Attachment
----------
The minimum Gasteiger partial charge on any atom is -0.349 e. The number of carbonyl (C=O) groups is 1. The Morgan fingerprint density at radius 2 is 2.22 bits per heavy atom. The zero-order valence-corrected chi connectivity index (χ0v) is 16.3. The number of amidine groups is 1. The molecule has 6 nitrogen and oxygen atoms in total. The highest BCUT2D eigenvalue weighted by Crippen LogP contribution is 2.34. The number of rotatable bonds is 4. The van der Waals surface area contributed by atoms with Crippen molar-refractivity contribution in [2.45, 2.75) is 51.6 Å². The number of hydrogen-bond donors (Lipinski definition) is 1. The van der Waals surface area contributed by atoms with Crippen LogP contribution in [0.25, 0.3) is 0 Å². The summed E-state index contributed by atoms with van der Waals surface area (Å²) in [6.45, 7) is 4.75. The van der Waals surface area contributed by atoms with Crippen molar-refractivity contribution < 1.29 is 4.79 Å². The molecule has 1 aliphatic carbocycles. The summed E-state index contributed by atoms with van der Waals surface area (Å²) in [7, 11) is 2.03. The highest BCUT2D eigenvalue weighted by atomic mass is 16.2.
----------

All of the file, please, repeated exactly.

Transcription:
The minimum Gasteiger partial charge on any atom is -0.349 e. The number of carbonyl (C=O) groups is 1. The Morgan fingerprint density at radius 2 is 2.22 bits per heavy atom. The zero-order valence-corrected chi connectivity index (χ0v) is 16.3. The number of amidine groups is 1. The molecule has 6 nitrogen and oxygen atoms in total. The highest BCUT2D eigenvalue weighted by Crippen LogP contribution is 2.34. The number of rotatable bonds is 4. The van der Waals surface area contributed by atoms with Crippen molar-refractivity contribution in [2.45, 2.75) is 51.6 Å². The number of hydrogen-bond donors (Lipinski definition) is 1. The van der Waals surface area contributed by atoms with Crippen LogP contribution in [0.25, 0.3) is 0 Å². The summed E-state index contributed by atoms with van der Waals surface area (Å²) in [6.45, 7) is 4.75. The van der Waals surface area contributed by atoms with Crippen molar-refractivity contribution < 1.29 is 4.79 Å². The molecule has 1 aliphatic carbocycles. The summed E-state index contributed by atoms with van der Waals surface area (Å²) in [7, 11) is 2.03. The highest BCUT2D eigenvalue weighted by atomic mass is 16.2.